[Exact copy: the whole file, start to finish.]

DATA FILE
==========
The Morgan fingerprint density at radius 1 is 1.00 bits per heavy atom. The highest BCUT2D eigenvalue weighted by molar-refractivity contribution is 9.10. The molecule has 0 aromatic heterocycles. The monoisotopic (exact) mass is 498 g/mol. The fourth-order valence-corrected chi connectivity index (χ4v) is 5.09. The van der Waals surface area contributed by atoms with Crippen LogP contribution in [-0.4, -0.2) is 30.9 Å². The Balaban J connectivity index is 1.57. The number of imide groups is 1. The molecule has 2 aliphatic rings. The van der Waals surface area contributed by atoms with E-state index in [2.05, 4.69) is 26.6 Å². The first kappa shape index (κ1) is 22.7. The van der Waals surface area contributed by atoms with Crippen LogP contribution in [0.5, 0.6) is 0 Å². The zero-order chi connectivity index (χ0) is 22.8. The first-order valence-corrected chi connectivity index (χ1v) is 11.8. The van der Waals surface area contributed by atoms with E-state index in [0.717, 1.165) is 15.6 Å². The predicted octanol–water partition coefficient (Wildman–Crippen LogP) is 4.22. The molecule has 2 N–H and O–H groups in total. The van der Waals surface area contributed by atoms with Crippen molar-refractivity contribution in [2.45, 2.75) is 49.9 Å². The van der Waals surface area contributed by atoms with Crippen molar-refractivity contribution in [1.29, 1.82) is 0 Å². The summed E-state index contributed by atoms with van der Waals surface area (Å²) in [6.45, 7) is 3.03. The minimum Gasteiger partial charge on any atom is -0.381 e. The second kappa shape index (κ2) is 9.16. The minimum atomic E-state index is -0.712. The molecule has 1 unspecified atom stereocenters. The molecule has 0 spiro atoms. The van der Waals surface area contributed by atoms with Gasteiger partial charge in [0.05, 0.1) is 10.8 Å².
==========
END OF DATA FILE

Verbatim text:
The Morgan fingerprint density at radius 1 is 1.00 bits per heavy atom. The highest BCUT2D eigenvalue weighted by molar-refractivity contribution is 9.10. The molecule has 0 aromatic heterocycles. The monoisotopic (exact) mass is 498 g/mol. The fourth-order valence-corrected chi connectivity index (χ4v) is 5.09. The van der Waals surface area contributed by atoms with Crippen LogP contribution in [-0.4, -0.2) is 30.9 Å². The Balaban J connectivity index is 1.57. The number of imide groups is 1. The molecule has 2 aliphatic rings. The van der Waals surface area contributed by atoms with E-state index in [2.05, 4.69) is 26.6 Å². The first kappa shape index (κ1) is 22.7. The van der Waals surface area contributed by atoms with Crippen LogP contribution in [0.5, 0.6) is 0 Å². The zero-order chi connectivity index (χ0) is 22.8. The first-order valence-corrected chi connectivity index (χ1v) is 11.8. The van der Waals surface area contributed by atoms with E-state index in [0.717, 1.165) is 15.6 Å². The predicted octanol–water partition coefficient (Wildman–Crippen LogP) is 4.22. The molecule has 2 N–H and O–H groups in total. The van der Waals surface area contributed by atoms with Crippen molar-refractivity contribution in [2.45, 2.75) is 49.9 Å². The van der Waals surface area contributed by atoms with Crippen molar-refractivity contribution in [1.29, 1.82) is 0 Å². The summed E-state index contributed by atoms with van der Waals surface area (Å²) in [6.45, 7) is 3.03. The minimum Gasteiger partial charge on any atom is -0.381 e. The second kappa shape index (κ2) is 9.16. The minimum atomic E-state index is -0.712. The molecule has 1 unspecified atom stereocenters. The molecule has 0 spiro atoms. The van der Waals surface area contributed by atoms with Gasteiger partial charge in [0.05, 0.1) is 10.8 Å².